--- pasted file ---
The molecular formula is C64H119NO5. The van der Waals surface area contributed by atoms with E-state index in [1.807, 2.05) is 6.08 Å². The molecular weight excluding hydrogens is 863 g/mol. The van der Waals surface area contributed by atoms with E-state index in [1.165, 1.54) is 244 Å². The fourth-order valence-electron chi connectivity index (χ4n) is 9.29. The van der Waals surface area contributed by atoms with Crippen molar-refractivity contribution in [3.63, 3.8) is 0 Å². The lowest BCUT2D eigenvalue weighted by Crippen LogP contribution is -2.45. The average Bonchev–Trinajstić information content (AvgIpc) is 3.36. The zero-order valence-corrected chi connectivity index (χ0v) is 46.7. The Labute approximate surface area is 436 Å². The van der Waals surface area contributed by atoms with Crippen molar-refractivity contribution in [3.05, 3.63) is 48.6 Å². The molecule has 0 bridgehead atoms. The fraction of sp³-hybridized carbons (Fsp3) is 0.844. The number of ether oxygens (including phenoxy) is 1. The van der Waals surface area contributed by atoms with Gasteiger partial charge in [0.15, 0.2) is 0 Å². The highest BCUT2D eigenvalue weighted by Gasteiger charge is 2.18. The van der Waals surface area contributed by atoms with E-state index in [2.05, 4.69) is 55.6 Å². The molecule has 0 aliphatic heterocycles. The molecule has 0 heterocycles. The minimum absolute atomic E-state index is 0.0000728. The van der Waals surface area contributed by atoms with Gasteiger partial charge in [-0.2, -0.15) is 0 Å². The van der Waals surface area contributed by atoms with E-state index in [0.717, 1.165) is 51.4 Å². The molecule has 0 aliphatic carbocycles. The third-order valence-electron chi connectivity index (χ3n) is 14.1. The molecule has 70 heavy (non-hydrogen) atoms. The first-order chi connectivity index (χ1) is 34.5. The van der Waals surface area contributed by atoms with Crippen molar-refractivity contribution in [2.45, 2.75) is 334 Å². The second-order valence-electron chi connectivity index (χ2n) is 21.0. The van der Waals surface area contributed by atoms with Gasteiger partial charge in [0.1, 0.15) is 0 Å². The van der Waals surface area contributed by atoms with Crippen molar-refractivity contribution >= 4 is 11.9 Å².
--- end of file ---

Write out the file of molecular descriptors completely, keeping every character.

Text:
The molecular formula is C64H119NO5. The van der Waals surface area contributed by atoms with E-state index in [1.807, 2.05) is 6.08 Å². The molecular weight excluding hydrogens is 863 g/mol. The van der Waals surface area contributed by atoms with E-state index in [1.165, 1.54) is 244 Å². The fourth-order valence-electron chi connectivity index (χ4n) is 9.29. The van der Waals surface area contributed by atoms with Crippen molar-refractivity contribution in [3.63, 3.8) is 0 Å². The lowest BCUT2D eigenvalue weighted by Crippen LogP contribution is -2.45. The average Bonchev–Trinajstić information content (AvgIpc) is 3.36. The zero-order valence-corrected chi connectivity index (χ0v) is 46.7. The Labute approximate surface area is 436 Å². The van der Waals surface area contributed by atoms with Crippen molar-refractivity contribution in [3.05, 3.63) is 48.6 Å². The molecule has 0 bridgehead atoms. The fraction of sp³-hybridized carbons (Fsp3) is 0.844. The number of ether oxygens (including phenoxy) is 1. The van der Waals surface area contributed by atoms with Gasteiger partial charge in [0.15, 0.2) is 0 Å². The highest BCUT2D eigenvalue weighted by Gasteiger charge is 2.18. The van der Waals surface area contributed by atoms with E-state index in [2.05, 4.69) is 55.6 Å². The molecule has 0 aliphatic heterocycles. The molecule has 0 heterocycles. The minimum absolute atomic E-state index is 0.0000728. The van der Waals surface area contributed by atoms with Gasteiger partial charge in [-0.2, -0.15) is 0 Å². The van der Waals surface area contributed by atoms with E-state index in [0.717, 1.165) is 51.4 Å². The molecule has 0 aliphatic carbocycles. The third-order valence-electron chi connectivity index (χ3n) is 14.1. The molecule has 70 heavy (non-hydrogen) atoms. The first-order chi connectivity index (χ1) is 34.5. The van der Waals surface area contributed by atoms with Crippen molar-refractivity contribution in [2.45, 2.75) is 334 Å². The second-order valence-electron chi connectivity index (χ2n) is 21.0. The van der Waals surface area contributed by atoms with Gasteiger partial charge in [0.1, 0.15) is 0 Å². The van der Waals surface area contributed by atoms with Crippen molar-refractivity contribution >= 4 is 11.9 Å².